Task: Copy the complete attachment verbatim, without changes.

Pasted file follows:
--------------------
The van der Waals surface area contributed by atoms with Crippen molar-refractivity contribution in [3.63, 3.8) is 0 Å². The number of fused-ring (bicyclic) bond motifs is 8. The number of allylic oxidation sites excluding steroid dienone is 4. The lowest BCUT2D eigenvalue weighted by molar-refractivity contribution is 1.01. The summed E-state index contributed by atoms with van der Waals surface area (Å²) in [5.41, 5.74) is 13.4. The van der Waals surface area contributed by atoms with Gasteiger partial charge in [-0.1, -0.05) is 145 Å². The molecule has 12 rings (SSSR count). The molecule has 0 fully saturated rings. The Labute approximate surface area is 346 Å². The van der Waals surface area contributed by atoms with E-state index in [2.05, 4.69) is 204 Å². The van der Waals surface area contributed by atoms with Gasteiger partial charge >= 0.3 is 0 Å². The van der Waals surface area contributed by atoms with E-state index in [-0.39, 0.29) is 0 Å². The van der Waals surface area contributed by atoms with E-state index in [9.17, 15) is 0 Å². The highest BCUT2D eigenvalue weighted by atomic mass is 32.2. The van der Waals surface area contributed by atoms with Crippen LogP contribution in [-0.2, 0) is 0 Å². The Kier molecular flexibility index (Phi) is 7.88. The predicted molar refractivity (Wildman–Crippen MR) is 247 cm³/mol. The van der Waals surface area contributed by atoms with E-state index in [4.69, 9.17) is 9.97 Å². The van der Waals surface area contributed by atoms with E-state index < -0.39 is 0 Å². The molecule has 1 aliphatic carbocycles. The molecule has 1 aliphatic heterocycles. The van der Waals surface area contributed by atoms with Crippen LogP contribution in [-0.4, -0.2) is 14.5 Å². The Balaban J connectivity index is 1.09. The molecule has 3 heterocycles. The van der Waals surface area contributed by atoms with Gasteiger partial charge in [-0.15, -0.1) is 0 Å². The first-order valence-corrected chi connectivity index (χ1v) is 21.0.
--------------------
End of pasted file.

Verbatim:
The van der Waals surface area contributed by atoms with Crippen molar-refractivity contribution in [3.63, 3.8) is 0 Å². The number of fused-ring (bicyclic) bond motifs is 8. The number of allylic oxidation sites excluding steroid dienone is 4. The lowest BCUT2D eigenvalue weighted by molar-refractivity contribution is 1.01. The summed E-state index contributed by atoms with van der Waals surface area (Å²) in [5.41, 5.74) is 13.4. The van der Waals surface area contributed by atoms with Gasteiger partial charge in [-0.1, -0.05) is 145 Å². The molecule has 12 rings (SSSR count). The molecule has 0 fully saturated rings. The Labute approximate surface area is 346 Å². The van der Waals surface area contributed by atoms with E-state index in [2.05, 4.69) is 204 Å². The van der Waals surface area contributed by atoms with Gasteiger partial charge >= 0.3 is 0 Å². The van der Waals surface area contributed by atoms with E-state index in [-0.39, 0.29) is 0 Å². The van der Waals surface area contributed by atoms with E-state index in [9.17, 15) is 0 Å². The highest BCUT2D eigenvalue weighted by atomic mass is 32.2. The van der Waals surface area contributed by atoms with Crippen LogP contribution in [-0.2, 0) is 0 Å². The Kier molecular flexibility index (Phi) is 7.88. The predicted molar refractivity (Wildman–Crippen MR) is 247 cm³/mol. The van der Waals surface area contributed by atoms with E-state index in [4.69, 9.17) is 9.97 Å². The van der Waals surface area contributed by atoms with E-state index < -0.39 is 0 Å². The molecule has 1 aliphatic carbocycles. The molecule has 1 aliphatic heterocycles. The van der Waals surface area contributed by atoms with Crippen LogP contribution in [-0.4, -0.2) is 14.5 Å². The Balaban J connectivity index is 1.09. The molecule has 3 heterocycles. The van der Waals surface area contributed by atoms with Gasteiger partial charge in [-0.15, -0.1) is 0 Å². The first-order valence-corrected chi connectivity index (χ1v) is 21.0.